Panelists on MSNBC’s “Morning Joe” pondered the reasons for President Donald Trump’s weekend Twitter meltdown.
New polling shows the president’s approval rating had fallen even further behind Joe Biden’s since the conventions ended, and host Joe Scarborough asked the Rev. Al Sharpton whether that had freaked Trump out.
“Clearly Joe Biden [is] rising with approval and the president coming down is bad news for the White House, no matter how they spin it,” Scarborough said. “They’re now playing this, we’re in survival mode, trying to spin it as if this is some advancement. The thing that I observed, Joe, over the weekend, we had the big march in Washington Friday, which was probably the biggest civil rights march in the last several years.”
“The energy — remember, we had this on a work day in the middle of a pandemic — so remember for people to come out is a signal to the White House that people are energized to come out and vote,” Sharpton added. “They will come out and stand up and did it peacefully because the tone is set at the top, not one incident with several hundred thousands people there, and you have no problems, no incidents, and people ready to come and stay out all day. That’s a signal what they will do Election Day, so if I was the White House between the polling and the turnouts I think I would be very concerned because it shows a determination against this kind of divisive hate-filled a atmosphere that this president has established.”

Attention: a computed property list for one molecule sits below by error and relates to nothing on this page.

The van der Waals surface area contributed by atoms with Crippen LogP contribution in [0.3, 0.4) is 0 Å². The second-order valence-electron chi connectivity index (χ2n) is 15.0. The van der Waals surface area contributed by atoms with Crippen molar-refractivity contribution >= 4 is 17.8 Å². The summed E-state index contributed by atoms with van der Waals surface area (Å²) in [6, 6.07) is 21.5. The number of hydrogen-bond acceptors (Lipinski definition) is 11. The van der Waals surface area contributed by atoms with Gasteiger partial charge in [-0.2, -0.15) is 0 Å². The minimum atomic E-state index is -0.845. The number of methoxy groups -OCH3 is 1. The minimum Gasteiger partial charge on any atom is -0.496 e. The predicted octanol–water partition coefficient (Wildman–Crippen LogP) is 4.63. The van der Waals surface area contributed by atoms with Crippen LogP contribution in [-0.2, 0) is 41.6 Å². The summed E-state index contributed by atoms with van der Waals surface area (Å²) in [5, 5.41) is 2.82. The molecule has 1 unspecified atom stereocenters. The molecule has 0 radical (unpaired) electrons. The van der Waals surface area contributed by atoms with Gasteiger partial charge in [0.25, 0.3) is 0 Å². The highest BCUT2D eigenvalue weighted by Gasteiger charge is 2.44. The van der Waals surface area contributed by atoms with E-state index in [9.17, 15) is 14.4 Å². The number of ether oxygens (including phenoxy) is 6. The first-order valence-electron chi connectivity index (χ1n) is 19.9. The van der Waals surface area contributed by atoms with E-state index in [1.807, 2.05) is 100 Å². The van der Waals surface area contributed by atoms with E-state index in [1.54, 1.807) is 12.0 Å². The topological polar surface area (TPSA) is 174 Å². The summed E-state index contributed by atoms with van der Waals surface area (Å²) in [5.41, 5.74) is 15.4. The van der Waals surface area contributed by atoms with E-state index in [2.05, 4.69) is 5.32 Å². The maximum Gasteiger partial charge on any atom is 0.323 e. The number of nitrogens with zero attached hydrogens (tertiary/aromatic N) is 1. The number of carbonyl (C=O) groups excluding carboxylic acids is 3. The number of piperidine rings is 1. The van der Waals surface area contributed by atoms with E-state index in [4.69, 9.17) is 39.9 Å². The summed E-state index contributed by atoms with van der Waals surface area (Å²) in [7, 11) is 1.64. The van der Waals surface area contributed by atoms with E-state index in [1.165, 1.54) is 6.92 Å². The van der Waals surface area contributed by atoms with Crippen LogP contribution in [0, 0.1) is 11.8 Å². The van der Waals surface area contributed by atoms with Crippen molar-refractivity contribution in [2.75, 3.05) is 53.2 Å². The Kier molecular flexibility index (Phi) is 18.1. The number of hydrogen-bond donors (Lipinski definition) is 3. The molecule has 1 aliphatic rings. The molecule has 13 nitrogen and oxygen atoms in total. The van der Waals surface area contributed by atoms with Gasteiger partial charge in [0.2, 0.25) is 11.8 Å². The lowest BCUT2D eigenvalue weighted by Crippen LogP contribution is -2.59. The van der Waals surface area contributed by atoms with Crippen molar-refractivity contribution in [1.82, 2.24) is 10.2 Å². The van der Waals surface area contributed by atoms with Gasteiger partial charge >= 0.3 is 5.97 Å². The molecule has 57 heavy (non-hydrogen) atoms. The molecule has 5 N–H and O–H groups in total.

The president fired off more than 90 tweets or retweets Sunday morning, starting before 6 a.m., and Scarborough asked PBS White House reporter Yamiche Alcindor whether she had any insight into Trump’s state of mind.
“I don’t think there’s any official explanation for why the presidential does what he does on Twitter, especially yesterday,” Alcindor said. “I think the things we’ve been talking about likely are the things weighing on President Trump’s mind. The idea that the reality TV president who sold himself as a showman, a deal maker, that he has lower ratings than the Democrats must really get at him.”
Trump staged the Republican National Convention at the White House and other national landmarks in apparent violation of the Hatch Act, but he still couldn’t beat the Democratic National Convention’s television ratings.
“When you think about what he risked to really put on this event at the White House that was, I think, troubling, interesting, remarkable and somewhat dangerous,” Alcindor said, “I think he put it all on the line and he’s put it all on the line with this idea, [that] if I do all this stuff, try to put the virus in the rearview mirror and say we are going to get through this, if I spread misleading information enough somehow Americans will believe me over the facts, over my own health officials and as a result I will be able to be re-elected. I think all of that is weighing on the president’s mind, and I think there was this civil rights march that Rev. Sharpton was talking about, there was so many people on the president’s doorstep telling him we don’t like the way you’re handling the virus and this racial reckoning.”
“I think he understands the nation is coming to a head when it comes to civil rights issues,” she added. “Black people are fed up, people of color understand they are being treated like second-class citizens and white Americans are waking up to the privilege they have and saying this is not right. I think we’re in a moment where everyone is recognizing, even if you’re a supporter of President Trump you’re recognizing he’s struggling with his response to the coronavirus and he’s not someone who has shown historically the empathy that people need in this moment when it comes to connecting with people who are reeling from the loss of so many Black men or the shootings of so many Black men.”
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